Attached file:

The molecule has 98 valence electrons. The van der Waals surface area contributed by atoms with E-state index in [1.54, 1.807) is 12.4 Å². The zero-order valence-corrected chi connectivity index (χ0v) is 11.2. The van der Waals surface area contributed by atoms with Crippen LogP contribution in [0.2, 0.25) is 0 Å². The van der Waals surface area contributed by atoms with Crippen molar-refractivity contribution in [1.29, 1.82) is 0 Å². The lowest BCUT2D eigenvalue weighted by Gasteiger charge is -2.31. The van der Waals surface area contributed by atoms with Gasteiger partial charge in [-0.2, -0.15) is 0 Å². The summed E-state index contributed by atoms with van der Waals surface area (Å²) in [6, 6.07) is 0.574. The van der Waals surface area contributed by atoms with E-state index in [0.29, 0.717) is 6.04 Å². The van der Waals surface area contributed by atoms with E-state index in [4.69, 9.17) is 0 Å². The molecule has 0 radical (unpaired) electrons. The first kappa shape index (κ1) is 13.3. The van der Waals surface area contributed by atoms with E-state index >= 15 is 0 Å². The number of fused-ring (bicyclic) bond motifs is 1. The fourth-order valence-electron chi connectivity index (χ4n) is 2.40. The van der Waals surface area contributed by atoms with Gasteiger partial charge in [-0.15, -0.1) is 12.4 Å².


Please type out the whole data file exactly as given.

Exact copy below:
The molecule has 98 valence electrons. The van der Waals surface area contributed by atoms with E-state index in [1.54, 1.807) is 12.4 Å². The zero-order valence-corrected chi connectivity index (χ0v) is 11.2. The van der Waals surface area contributed by atoms with Crippen LogP contribution in [0.2, 0.25) is 0 Å². The van der Waals surface area contributed by atoms with Crippen molar-refractivity contribution in [1.29, 1.82) is 0 Å². The lowest BCUT2D eigenvalue weighted by Gasteiger charge is -2.31. The van der Waals surface area contributed by atoms with Gasteiger partial charge in [-0.2, -0.15) is 0 Å². The summed E-state index contributed by atoms with van der Waals surface area (Å²) in [6, 6.07) is 0.574. The van der Waals surface area contributed by atoms with E-state index in [0.29, 0.717) is 6.04 Å². The van der Waals surface area contributed by atoms with E-state index in [4.69, 9.17) is 0 Å². The molecule has 0 radical (unpaired) electrons. The first kappa shape index (κ1) is 13.3. The van der Waals surface area contributed by atoms with E-state index >= 15 is 0 Å². The number of fused-ring (bicyclic) bond motifs is 1. The fourth-order valence-electron chi connectivity index (χ4n) is 2.40. The van der Waals surface area contributed by atoms with Gasteiger partial charge in [-0.15, -0.1) is 12.4 Å².